By: Michelle Ye Hee Lee
Seven years ago, April Imes and her two daughters fled from domestic violence and moved to Homeward Bound, a Phoenix transitional-housing program.
Imes, then 23, stayed for two years, learning how to piece together her life and become independent again. The program, which helps families with children who’ve suffered homelessness or domestic violence, offers services and case managers to help clients get back on their feet.
Imes took budgeting and parenting classes, saved money and cleared up her credit. She bought a home in Surprise and graduated from the program.
“Being a young parent, and then being in a situation that I was in, I wasn’t really sure how to rebuild my life,” Imes said.
She is now giving back. She and her church are sponsoring a family in the program.
“I wanted to pay it forward and do it for them,” Imes said.
Homeward Bound is one of more than 135 local non-profit agencies that receive donations through The Arizona Republic and 12 News’ annual Season for Sharing campaign. Clients like Imes are proof that the community’s dollars have tangible results, said Pamela Martin, the organization’s president and executive director.
“The investment the community makes in the program is really a long-term investment in families. We see that when they go into homeownership” and when they give back to the community they live in, Martin said.
The 2011 Season for Sharing campaign reached its goal to raise $2.66 million, which will be distributed to non-profit agencies that provide critical services and programs, from helping improve educational skills to aiding at-risk children and families, victims of domestic violence, and the elderly. The grants will be issued in March.
“Year after year, our readers and viewers continue to amaze us with their generosity,” said Gene D’Adamo,The Republic‘s vice president of community relations. “In good economic times and bad, they open their hearts and wallets to help our state’s most vulnerable residents. This year’s campaign was no exception.”
Season for Sharing has raised nearly $47 million since it began in 1993, D’Adamo said.
“All of us at The Arizona Republic, 12 News and azcentral.com are honored and humbled by the trust the donors place in us to invest their dollars where they will do the most good. It is a responsibility we take very seriously,” D’Adamo said.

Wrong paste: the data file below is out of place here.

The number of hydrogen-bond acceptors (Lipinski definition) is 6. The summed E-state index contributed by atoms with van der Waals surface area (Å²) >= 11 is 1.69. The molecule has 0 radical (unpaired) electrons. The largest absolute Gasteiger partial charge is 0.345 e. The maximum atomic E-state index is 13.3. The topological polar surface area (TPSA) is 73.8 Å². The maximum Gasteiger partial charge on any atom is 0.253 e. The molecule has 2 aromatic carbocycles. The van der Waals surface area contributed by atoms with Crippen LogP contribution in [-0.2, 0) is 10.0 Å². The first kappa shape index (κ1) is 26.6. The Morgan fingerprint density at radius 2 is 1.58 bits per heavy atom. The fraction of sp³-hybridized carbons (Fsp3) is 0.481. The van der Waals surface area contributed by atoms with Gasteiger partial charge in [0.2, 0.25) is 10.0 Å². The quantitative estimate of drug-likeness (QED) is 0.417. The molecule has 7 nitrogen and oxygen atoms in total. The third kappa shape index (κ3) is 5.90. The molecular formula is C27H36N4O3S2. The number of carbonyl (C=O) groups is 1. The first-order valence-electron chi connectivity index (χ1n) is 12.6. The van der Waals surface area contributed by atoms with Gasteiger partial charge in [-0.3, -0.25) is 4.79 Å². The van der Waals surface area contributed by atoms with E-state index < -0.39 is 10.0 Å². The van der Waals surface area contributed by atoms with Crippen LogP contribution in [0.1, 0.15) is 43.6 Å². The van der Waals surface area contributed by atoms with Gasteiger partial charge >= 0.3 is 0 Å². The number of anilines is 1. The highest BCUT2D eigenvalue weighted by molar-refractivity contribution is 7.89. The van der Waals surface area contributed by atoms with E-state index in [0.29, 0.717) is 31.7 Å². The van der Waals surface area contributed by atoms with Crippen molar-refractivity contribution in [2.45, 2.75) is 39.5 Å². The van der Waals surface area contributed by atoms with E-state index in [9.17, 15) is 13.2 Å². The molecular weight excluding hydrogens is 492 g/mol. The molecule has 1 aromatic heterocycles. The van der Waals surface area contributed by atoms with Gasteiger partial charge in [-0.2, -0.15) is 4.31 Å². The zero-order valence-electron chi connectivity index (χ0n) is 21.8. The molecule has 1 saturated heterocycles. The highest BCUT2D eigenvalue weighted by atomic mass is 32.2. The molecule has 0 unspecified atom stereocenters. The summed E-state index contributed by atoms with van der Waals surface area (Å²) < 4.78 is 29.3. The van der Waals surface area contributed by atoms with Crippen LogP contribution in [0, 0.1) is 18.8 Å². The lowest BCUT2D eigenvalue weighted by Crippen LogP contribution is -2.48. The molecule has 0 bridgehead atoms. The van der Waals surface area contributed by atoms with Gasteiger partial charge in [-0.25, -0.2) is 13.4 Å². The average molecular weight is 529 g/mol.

Average donations were in smaller amounts this year, but the number of donors increased, which D’Adamo said showed that people still want to help with however much they can give.
The largest donation this year was $80,000 from BillingTree, a local organization that donated all ticket-sale proceeds from its annual RockBlock charity concert in November. That donation was a big reason this year’s campaign met its goal, D’Adamo said.
The Gannett Foundation, the charitable arm of Gannett Co., Inc., the parent company of The Republic and 12 News, matches all contributions 50 cents on the dollar until the campaign reaches $800,000.
The Republic and 12 News cover all administrative and fundraising costs.
Homeward Bound works with other programs that help clients become independent. One of them is Helping Hands for Single Moms, which also is supported by Season for Sharing funds.
Helping Hands for Single Moms provides scholarships to low-income single mothers to help them graduate from college. In addition, moms receive a monthly stipend and a variety of in-kind services provided by the organization’s community partners, such as auto and computer repair, AAA membership, dental and medical assistance, and carpet cleaning.
Those services were crucial to Michelle Campuzano, who was enrolled in the program from 2008 to 2010.
Campuzano was pursuing an undergraduate degree in social welfare and non-profit administration while taking care of her special-needs son, who suffers from severe mental illness.
Campuzano’s son, now 15 years old, has had 31 brain surgeries. His medical issues include epilepsy, cerebral palsy and hearing impairment. Campuzano had her hands full.
Single mothers like Campuzano trying to get through college have enough trouble making ends meet, said Chris Coffman, the program’s executive director. When one thing goes wrong, like getting a flat tire, it can set them back.
“Being a parent in itself is hard. Being a single parent, having a special-needs child and going to school is so overwhelming, and those little pressures can make you want to give up,” said Campuzano, 32. “Helping Hands comes in and provides support in those areas.
“Most scholarships don’t fix your teeth. Most scholarships don’t give you counseling,” she said.
Campuzano is now a special-education teacher at Valley View Elementary School. After graduating from college, she went on to get two master’s degrees. She is now a helping hand to her special-needs students.
As for Imes, she recently sold the home she bought through Homeward Bound. She moved in to a bigger house “with a beautiful kitchen.”
When she was at Homeward Bound, the organization gave her a minivan after Imes made a case for why she needed it — because she could not get to work in time after dropping off her daughter at kindergarten while riding public transit.
“I still have the minivan,” Imes said. “It was a godsend.”